In today’s article about rediscovering 13th century Puebloan agriculture, Indian Country Today speaks of the “sophisticated environmental understanding” and “acute observational skills” required in order to prosper in the harsh environment of the American Southwest. ICT’s Stephanie Woodard notes that this level of awareness gave the Pueblo tribes "a different way of looking at life."
In 1996, Center for World Indigenous Studies Chair, Rudolph Rÿser, presented at the University of Victoria on the topic of the Anti-Indian Movement in Canada. In this talk, Dr. Rÿser discussed the war between indigenous nations and modern states over land and resources. He also observed that 90% of the varieties of corn, rice, and potatoes had become extinct, making world food supplies dangerously vulnerable.
Watching last week’s food riots — brought on in large part due to industrial agriculture’s mono-cropping for First World consumption habits — reminded me of the connections so clearly understood by indigenous peoples long before there were such things as scientists, free markets, or modern states. With forest destruction worldwide accelerating to satisfy biofuel consumption, aboriginal Fourth World leaders are the only ones left capable of addressing this catastrophe intelligently, effectively, and ethically. Seems like time for a little humility on the part of dominant societies, don’t you think?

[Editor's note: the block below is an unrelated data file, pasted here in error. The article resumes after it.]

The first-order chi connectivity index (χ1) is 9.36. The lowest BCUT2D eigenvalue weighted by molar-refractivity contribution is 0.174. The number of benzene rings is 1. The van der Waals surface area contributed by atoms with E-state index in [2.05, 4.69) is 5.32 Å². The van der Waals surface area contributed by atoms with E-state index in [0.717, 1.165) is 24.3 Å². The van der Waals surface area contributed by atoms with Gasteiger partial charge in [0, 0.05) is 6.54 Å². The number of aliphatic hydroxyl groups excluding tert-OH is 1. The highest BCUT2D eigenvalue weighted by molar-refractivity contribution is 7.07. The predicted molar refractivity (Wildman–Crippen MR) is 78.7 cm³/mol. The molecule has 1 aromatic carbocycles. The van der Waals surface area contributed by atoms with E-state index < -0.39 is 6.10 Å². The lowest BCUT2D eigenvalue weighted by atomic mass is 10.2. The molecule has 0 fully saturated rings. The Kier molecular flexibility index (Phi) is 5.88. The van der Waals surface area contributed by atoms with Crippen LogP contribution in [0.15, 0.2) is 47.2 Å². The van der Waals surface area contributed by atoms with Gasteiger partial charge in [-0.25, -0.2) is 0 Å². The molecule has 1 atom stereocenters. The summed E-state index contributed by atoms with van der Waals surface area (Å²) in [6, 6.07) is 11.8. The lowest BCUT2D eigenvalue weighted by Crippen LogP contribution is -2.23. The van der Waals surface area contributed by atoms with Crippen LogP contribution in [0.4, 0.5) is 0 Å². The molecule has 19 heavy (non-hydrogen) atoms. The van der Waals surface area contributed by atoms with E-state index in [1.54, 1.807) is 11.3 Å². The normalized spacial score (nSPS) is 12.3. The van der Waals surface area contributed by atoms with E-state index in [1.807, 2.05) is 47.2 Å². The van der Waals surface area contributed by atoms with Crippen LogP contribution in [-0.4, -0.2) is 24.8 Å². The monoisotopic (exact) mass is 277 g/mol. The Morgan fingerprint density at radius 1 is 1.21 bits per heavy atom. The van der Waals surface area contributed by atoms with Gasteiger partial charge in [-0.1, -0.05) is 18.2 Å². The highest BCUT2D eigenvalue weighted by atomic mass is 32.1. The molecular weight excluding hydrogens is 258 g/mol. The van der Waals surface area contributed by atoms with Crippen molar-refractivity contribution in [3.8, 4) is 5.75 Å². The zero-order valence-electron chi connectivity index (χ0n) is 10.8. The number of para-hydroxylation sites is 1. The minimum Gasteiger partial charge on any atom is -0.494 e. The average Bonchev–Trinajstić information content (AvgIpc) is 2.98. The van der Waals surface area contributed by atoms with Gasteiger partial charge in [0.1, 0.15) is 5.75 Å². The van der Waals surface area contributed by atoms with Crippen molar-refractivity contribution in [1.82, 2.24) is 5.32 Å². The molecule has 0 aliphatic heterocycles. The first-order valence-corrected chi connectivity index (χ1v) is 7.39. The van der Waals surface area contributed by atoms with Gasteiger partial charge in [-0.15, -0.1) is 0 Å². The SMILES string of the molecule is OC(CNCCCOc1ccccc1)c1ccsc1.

The library is dedicated to the memory of Secwepemc Chief George Manuel (1921-1989), to the nations of the Fourth World and to the elders and generations to come.access here